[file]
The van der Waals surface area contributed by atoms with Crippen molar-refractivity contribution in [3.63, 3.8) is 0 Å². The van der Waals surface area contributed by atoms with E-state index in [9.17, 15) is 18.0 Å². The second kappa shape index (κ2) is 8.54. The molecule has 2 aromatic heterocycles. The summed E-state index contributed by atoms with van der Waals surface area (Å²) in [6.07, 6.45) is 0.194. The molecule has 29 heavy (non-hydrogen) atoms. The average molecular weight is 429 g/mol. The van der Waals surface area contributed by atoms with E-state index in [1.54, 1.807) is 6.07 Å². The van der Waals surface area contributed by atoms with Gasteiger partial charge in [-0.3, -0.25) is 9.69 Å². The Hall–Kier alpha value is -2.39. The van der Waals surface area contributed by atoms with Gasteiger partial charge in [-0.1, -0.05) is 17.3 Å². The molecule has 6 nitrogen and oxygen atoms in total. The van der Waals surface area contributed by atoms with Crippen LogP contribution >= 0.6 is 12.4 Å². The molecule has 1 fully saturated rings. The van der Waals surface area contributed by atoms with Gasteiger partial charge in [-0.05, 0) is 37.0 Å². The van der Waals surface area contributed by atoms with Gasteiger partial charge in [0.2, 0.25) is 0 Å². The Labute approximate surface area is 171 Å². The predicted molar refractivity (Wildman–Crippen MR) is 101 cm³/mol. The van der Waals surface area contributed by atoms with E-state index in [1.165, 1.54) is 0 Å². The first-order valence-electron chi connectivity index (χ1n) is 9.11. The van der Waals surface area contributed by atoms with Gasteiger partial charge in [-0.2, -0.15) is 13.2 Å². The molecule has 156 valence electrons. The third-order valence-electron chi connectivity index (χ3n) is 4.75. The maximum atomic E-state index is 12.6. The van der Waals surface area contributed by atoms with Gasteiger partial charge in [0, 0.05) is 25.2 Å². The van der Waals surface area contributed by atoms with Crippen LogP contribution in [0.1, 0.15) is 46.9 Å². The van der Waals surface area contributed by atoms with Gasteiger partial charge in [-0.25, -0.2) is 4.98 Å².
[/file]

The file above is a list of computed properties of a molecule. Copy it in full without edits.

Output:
The van der Waals surface area contributed by atoms with Crippen molar-refractivity contribution in [3.63, 3.8) is 0 Å². The van der Waals surface area contributed by atoms with E-state index in [9.17, 15) is 18.0 Å². The second kappa shape index (κ2) is 8.54. The molecule has 2 aromatic heterocycles. The summed E-state index contributed by atoms with van der Waals surface area (Å²) in [6.07, 6.45) is 0.194. The molecule has 29 heavy (non-hydrogen) atoms. The average molecular weight is 429 g/mol. The van der Waals surface area contributed by atoms with E-state index in [1.54, 1.807) is 6.07 Å². The van der Waals surface area contributed by atoms with Gasteiger partial charge in [-0.3, -0.25) is 9.69 Å². The Hall–Kier alpha value is -2.39. The van der Waals surface area contributed by atoms with Gasteiger partial charge in [-0.1, -0.05) is 17.3 Å². The molecule has 6 nitrogen and oxygen atoms in total. The van der Waals surface area contributed by atoms with Crippen LogP contribution >= 0.6 is 12.4 Å². The molecule has 1 fully saturated rings. The van der Waals surface area contributed by atoms with Gasteiger partial charge in [-0.05, 0) is 37.0 Å². The van der Waals surface area contributed by atoms with Gasteiger partial charge in [0.2, 0.25) is 0 Å². The Labute approximate surface area is 171 Å². The predicted molar refractivity (Wildman–Crippen MR) is 101 cm³/mol. The van der Waals surface area contributed by atoms with E-state index in [1.165, 1.54) is 0 Å². The first-order valence-electron chi connectivity index (χ1n) is 9.11. The van der Waals surface area contributed by atoms with Gasteiger partial charge in [-0.2, -0.15) is 13.2 Å². The molecule has 156 valence electrons. The third-order valence-electron chi connectivity index (χ3n) is 4.75. The maximum atomic E-state index is 12.6. The van der Waals surface area contributed by atoms with Gasteiger partial charge in [0, 0.05) is 25.2 Å². The van der Waals surface area contributed by atoms with Crippen LogP contribution in [0.1, 0.15) is 46.9 Å². The van der Waals surface area contributed by atoms with Gasteiger partial charge in [-0.25, -0.2) is 4.98 Å².